WASHINGTON — Just days after The Golden Compass opened to less than stellar box office numbers, the U.S. Conference of Catholic Bishops unexpectedly withdrew its review of the film, which had been posted online and published in diocesan newspapers.
This came following an outcry among Catholic faithful and bishops over New Line Cinema’s use of the review as an endorsement for the controversial film.
The review was written by Harry Forbes and John Mulderig, the director and staff reviewer of the Office for Film and Broadcasting of the U.S. Conference of Catholic Bishops. The review had been released and posted on the Catholic News Service (CNS) website Nov. 29. CNS is a news affiliate of the U.S. bishops’ conference.
Their review described the film as “an exciting adventure story with, at its core, a traditional struggle between good and evil, and a generalized rejection of authoritarianism.”
“For now,” the piece read, “this film — altered, as it is, from its source material — rates as intelligent and well-crafted entertainment.”
The review drew considerable criticism from Catholic writers, parents and bloggers.
“I thought the USCCB’s rave review of The Golden Compass was remarkably short-sighted,” wrote award-winning writer Jeffrey Overstreet, author of Through a Screen Darkly, on his blog Looking Closer. “It was especially painful to see that rave gleefully snapped up by New Line’s publicity department and employed in promotions of the film, suggesting that the movie contains nothing that should concern Christian moviegoers.”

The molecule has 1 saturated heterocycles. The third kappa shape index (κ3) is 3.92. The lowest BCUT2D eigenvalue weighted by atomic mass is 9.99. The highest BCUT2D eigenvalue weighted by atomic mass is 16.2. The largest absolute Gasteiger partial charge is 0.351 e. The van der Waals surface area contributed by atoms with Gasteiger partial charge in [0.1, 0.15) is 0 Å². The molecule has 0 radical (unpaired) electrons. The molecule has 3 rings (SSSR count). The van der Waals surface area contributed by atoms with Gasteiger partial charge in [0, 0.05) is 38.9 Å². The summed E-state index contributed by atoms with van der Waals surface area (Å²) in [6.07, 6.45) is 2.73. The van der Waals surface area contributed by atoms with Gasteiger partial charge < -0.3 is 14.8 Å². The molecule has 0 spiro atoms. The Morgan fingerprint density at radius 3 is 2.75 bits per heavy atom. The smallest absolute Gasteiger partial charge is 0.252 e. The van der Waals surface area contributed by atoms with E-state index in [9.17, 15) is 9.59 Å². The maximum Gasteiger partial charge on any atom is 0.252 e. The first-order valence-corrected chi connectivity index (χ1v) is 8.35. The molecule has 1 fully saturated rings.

“Since CNS is a distributor of media reviews of the Office for Film and Broadcasting, it must respect the office’s withdrawal of its review,” said a Dec. 11 CNS press release about the withdrawal. “Effective Dec. 10, the review of The Golden Compass will not be available on the CNS web site. It will not be included in subsequent listings of USCCB film reviews and classifications.”
Neither Forbes nor the bishops’ conference were willing to comment on the reason for the withdrawal.
The conference’s Communications Office referred the Register to the Office for Film and Broadcasting. That office in turn referred inquiries to the U.S. bishops’ conference.
“I think, on this point, your best bet would be to call our PR head, Sister Mary Ann Walsh, at our D.C. headquarters,” Forbes said via e-mail. “It [the review] was removed without comment, even internally.”
Repeated e-mails and telephone calls to Sister Mary Ann were not returned.
From the Bishops
However, it wasn’t only the blogosphere that criticized the film and its review. Several bishops did so as well.Denver Archbishop Charles Chaput, who saw the movie on Dec. 8, described it as a “bad film.”
“The aggressively anti-religious, anti-Christian undercurrent in The Golden Compass is unmistakable and at times undisguised,” Archbishop Chaput wrote in a column in the Dec. 12 issue of the Denver Catholic Register. “The wicked Mrs. Coulter alludes approvingly to a fictional version of the doctrine of original sin. When a warrior Ice Bear — one of the heroes of the story — breaks into the local Magisterium headquarters to take back the armor stolen from him, the exterior walls of the evil building are covered with Eastern Christian icons. And for Catholics in our own world, of course, ‘Magisterium’ refers to the teaching authority of the Church — hardly a literary coincidence.”